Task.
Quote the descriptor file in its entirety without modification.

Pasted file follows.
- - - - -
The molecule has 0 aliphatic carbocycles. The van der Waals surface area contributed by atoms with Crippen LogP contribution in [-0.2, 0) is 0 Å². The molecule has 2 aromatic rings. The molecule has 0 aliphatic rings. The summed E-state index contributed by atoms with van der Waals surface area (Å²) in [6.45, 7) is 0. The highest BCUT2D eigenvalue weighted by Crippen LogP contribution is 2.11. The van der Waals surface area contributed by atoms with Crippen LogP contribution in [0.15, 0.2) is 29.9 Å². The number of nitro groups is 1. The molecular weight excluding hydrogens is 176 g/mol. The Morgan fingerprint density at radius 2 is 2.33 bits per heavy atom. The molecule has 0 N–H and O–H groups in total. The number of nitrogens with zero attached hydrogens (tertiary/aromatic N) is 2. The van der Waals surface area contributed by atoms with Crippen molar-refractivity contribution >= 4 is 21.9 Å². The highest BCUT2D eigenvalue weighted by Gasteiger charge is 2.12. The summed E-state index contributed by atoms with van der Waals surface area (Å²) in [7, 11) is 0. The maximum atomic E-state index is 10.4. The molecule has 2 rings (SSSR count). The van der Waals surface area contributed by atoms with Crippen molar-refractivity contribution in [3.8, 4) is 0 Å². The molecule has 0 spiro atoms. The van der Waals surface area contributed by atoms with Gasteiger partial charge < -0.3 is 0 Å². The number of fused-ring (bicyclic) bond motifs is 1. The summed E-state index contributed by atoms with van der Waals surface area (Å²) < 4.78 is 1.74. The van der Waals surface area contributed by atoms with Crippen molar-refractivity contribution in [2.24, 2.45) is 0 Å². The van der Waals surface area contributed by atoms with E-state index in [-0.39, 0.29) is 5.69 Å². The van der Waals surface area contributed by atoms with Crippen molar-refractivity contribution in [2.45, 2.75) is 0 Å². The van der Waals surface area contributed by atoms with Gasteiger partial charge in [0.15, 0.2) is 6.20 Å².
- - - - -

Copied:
The molecule has 0 aliphatic carbocycles. The van der Waals surface area contributed by atoms with Crippen LogP contribution in [-0.2, 0) is 0 Å². The molecule has 2 aromatic rings. The molecule has 0 aliphatic rings. The summed E-state index contributed by atoms with van der Waals surface area (Å²) in [6.45, 7) is 0. The highest BCUT2D eigenvalue weighted by Crippen LogP contribution is 2.11. The van der Waals surface area contributed by atoms with Crippen LogP contribution in [0.15, 0.2) is 29.9 Å². The number of nitro groups is 1. The molecular weight excluding hydrogens is 176 g/mol. The Morgan fingerprint density at radius 2 is 2.33 bits per heavy atom. The molecule has 0 N–H and O–H groups in total. The number of nitrogens with zero attached hydrogens (tertiary/aromatic N) is 2. The van der Waals surface area contributed by atoms with Crippen molar-refractivity contribution >= 4 is 21.9 Å². The highest BCUT2D eigenvalue weighted by Gasteiger charge is 2.12. The summed E-state index contributed by atoms with van der Waals surface area (Å²) in [7, 11) is 0. The maximum atomic E-state index is 10.4. The molecule has 2 rings (SSSR count). The van der Waals surface area contributed by atoms with Crippen molar-refractivity contribution in [3.8, 4) is 0 Å². The molecule has 0 spiro atoms. The van der Waals surface area contributed by atoms with Gasteiger partial charge < -0.3 is 0 Å². The number of fused-ring (bicyclic) bond motifs is 1. The summed E-state index contributed by atoms with van der Waals surface area (Å²) < 4.78 is 1.74. The van der Waals surface area contributed by atoms with Crippen molar-refractivity contribution in [2.24, 2.45) is 0 Å². The van der Waals surface area contributed by atoms with E-state index in [-0.39, 0.29) is 5.69 Å². The van der Waals surface area contributed by atoms with Crippen molar-refractivity contribution in [2.45, 2.75) is 0 Å². The van der Waals surface area contributed by atoms with Gasteiger partial charge in [0.15, 0.2) is 6.20 Å².